Sports-Medicine Student Assistant Program Helps Keep Athletes on the Field

students drive a cart full of sports equipment

Jade Heenehan '24 (left; environmental studies) and Misa Patel '22 (physics) set out for the day as sports-medicine student assistants. Photo by Dan Loh.

hands-on opportunity offers valuable work-study experience, on-ramp to the medical field

by Tony Moore

Dickinson has 12 men’s and 13 women’s varsity sports, and it takes a knowledgeable training staff to make sure every Red Devil remains as injury-free and healthy as possible—and gets quick care when one of them goes down in action.

To supplement that staff, the Department of Athletics hires work-study students as sports-medicine student assistants (SMSA). And the experience these SMSAs accumulate prepares them to care for athletes on the sidelines and in training facilities, quickly making them vital members of the training staff.

“Our students are an invaluable part of our athletic programs here at Dickinson,” says Janelle Nolt, Dickinson’s head athletic trainer, noting that the daily tasks the SMSAs handle free up training staff to do other important work with the teams. “We couldn’t provide the same level of care to our student-athletes without their assistance.”

Nolt says that students don’t need experience in the athletics training field or have to want to enter the field upon graduation to become an SMSA. But they’ve had many students who have gone on to careers in physical therapy, orthopedics, athletic training, exercise science and other related fields.

“I had an interest in science, and I was a student-athlete myself, so the sports medicine program and work-study job seemed to be a perfect fit melding the two,” says Andrea Carlow Bickford ’04, who worked at an athletic training facility for five years before becoming a doctor of physical therapy and board-certified orthopedic clinical specialist. “My sports medicine background at Dickinson was extremely helpful to my studies and ultimate practice as an athletic trainer, [as it] provided me with knowledge and confidence in treating student-athletes that many of my peers in the athletic training program did not have at the outset of our graduate studies.”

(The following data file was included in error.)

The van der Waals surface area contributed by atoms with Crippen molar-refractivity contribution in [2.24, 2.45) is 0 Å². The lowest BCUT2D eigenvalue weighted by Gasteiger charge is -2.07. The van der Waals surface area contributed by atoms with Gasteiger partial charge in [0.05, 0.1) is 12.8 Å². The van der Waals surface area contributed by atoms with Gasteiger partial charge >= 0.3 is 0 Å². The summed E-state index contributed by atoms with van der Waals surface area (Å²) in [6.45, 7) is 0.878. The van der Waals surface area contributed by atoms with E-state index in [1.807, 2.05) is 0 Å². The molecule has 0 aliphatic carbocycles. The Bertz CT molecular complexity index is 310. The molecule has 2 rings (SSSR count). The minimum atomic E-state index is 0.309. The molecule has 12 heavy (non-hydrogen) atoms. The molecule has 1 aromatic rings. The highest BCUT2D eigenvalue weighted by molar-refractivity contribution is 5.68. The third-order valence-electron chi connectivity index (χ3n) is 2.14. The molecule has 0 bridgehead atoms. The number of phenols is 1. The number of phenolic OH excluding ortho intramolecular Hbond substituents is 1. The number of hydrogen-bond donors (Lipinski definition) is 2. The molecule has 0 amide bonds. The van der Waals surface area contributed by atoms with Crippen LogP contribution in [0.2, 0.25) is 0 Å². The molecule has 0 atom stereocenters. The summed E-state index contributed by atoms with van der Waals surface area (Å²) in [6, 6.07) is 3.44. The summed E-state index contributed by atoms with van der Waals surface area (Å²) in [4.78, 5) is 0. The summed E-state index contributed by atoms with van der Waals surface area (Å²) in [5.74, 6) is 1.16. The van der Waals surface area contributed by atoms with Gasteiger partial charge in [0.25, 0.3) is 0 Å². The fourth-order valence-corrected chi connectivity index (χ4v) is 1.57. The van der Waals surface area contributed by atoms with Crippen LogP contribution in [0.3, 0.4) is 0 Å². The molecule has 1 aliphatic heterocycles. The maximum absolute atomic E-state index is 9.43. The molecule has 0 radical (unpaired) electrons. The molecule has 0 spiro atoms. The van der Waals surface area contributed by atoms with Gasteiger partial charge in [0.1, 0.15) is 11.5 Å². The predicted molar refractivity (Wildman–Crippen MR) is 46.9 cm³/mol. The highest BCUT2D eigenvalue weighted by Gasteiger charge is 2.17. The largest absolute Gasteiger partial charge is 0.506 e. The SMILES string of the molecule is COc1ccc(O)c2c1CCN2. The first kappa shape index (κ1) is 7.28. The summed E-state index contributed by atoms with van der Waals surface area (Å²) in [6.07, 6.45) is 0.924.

Students in the sports medicine program are not allowed to perform injury evaluations or make decisions regarding athletes’ ability to return to play after an injury, but they are required to have first aid and CPR/AED training and are allowed to administer basic first aid.

“The training program has a good bit of responsibility,” says Lindsey Hollenshead ’24 (international business & management), a basketball player who works the sidelines, wraps ice for fellow athletes and sets up before games and practices. “I’ve loved every minute of it, and I definitely think the skills that I’m learning in this program will help me in my future as an athlete and hopefully a coach at some point.”

Students interested in the field of sports medicine will often spend time shadowing the staff while working with serious injuries or rehab cases and ask questions as they progress, and Nolt has written many letters of recommendations for future PTs, PAs and physicians over the years. And it’s that kind of hands-on experience that makes the program a useful on-ramp for a possible career in medicine.

Kate Montgomery ’23 (neuroscience), a current SMSA, plans on applying to either a physician assistant program or an accelerated nursing program after graduation, with the hopes of one day working in pediatric medicine. And former SMSA Alfredo Axtmayer ’04 made the leap, serving now as a bone marrow transplant and cellular therapy nurse practitioner at Yale New Haven Hospital.

“As an oncology nurse practitioner, I know the importance of a thorough and comprehensive work-up—just like an athlete’s condition can change from practice to practice or game to game, an oncology patient’s condition can deteriorate quickly from one visit to another,” says the former Red Devil soccer player on how his SMSA experience translates over to his career. “I also learned the importance of teamwork and communication. We always communicated with the head trainers and coaches, and now I continue to communicate with oncologists and specialists in different disciples to optimize patient health.”

Students interested in the program—whether to build a solid foundation in sports medicine or to just be involved in Dickinson athletics in a new way—should contact Adam Richmond, athletic trainer and instructor in the Department of Health and Physical Education.


Published December 14, 2021